3

I was surprised to find out that setting an environment variable modified the last exist code variable $?:

$ false
$ echo $?
1
$ false
$ FOO=BAR
$ echo $?
0
$ 

The bash manual says only this about $?:

($?) Expands to the exit status of the most recently executed foreground pipeline.

Where is the exit code of a variable being set documented? Can it fail?

  • FOO=$(BAR) it failed – Ipor Sircer Aug 16 '16 at 20:13
  • @IporSircer I tried that and you're right. It returned 127. However, is that the return code from "setting the variable" or from attempting to run a command that doesn't exist? – Steve Aug 16 '16 at 20:15
  • 1
    Also empty= a=${empty:?} – choroba Aug 16 '16 at 20:15
  • @Steve Yes that 127 is from the command not being found. I don't know where this was documented but this - the result of the command inside the substitution being transparently passed through variable assignment - is universal behavior that you can rely on, and any new shell that fails to implement this behavior while aiming to be Bourne-like/compatible is wrong. – mtraceur May 21 at 18:45
4

Assignment can fail if the right hand expression fails to evaluate

eg

$ x=HELLO
$ x=$((1/0))
bash: 1/0: division by 0 (error token is "0")
$ echo $?
1 

In this scenario the value of $x is left unchanged:

$ echo $x
HELLO
| improve this answer | |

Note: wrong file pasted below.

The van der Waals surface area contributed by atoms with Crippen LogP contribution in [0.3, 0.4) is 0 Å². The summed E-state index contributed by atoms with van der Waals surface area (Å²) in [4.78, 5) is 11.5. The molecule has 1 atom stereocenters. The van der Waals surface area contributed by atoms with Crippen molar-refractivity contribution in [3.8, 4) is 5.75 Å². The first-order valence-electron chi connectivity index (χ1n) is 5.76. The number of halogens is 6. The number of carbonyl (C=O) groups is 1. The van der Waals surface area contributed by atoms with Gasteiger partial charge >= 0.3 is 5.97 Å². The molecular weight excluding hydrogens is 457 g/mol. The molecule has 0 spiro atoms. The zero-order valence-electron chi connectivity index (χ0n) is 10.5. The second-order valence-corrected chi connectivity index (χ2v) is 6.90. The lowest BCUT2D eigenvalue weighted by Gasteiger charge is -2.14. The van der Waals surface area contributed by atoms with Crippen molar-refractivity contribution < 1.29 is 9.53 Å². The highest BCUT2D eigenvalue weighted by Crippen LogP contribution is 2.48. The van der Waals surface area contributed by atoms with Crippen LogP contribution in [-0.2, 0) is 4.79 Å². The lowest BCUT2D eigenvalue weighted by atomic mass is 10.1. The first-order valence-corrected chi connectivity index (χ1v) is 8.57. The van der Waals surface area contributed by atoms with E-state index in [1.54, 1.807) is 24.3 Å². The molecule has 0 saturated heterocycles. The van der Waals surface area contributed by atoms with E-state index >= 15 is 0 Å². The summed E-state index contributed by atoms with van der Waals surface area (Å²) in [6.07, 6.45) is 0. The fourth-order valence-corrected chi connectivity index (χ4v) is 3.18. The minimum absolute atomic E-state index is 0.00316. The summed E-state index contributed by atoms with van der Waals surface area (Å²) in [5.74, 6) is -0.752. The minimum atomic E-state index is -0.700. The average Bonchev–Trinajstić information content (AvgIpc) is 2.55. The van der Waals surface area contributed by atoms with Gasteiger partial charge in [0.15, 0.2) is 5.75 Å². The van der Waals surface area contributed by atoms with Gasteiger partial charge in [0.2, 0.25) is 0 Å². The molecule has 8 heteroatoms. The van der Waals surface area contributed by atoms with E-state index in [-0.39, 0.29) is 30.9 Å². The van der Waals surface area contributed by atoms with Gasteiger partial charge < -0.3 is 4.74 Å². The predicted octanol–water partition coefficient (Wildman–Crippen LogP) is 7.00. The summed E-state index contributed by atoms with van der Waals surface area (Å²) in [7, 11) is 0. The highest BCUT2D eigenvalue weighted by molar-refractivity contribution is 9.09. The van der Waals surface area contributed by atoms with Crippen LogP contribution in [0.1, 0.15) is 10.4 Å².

• 2
    Where is this documented? – Steve Aug 16 '16 at 20:30
  • Hmm, not sure where this is documented, but the return code from a variable assignment is the return code of the evaluation of the right hand side. That's why x=$(Nosuchcommand) returns an exit code of 127 because that's the standard "command not found" exit code. – Stephen Harris Aug 16 '16 at 20:36
  • man bash and search for EXIT STATUS. Is this the location that is being sought? – Timothy Martin Aug 16 '16 at 20:43
  • @TimothyMartin Not sure ... the man page talks about "commands" and "built-in commands", but that's where I'm confused. I never would have thought setting a variable was a "command" (although something like $(command) is obviously a command). – Steve Aug 17 '16 at 12:14
  • It's not entirely accurate, but I like to think of an assignment statement as a pre-command assignment that just happens to precede a null command that behaves like :. The assignments affect the current shell just like redirections on exec with no arguments affect the current shell. – chepner Aug 17 '16 at 17:12

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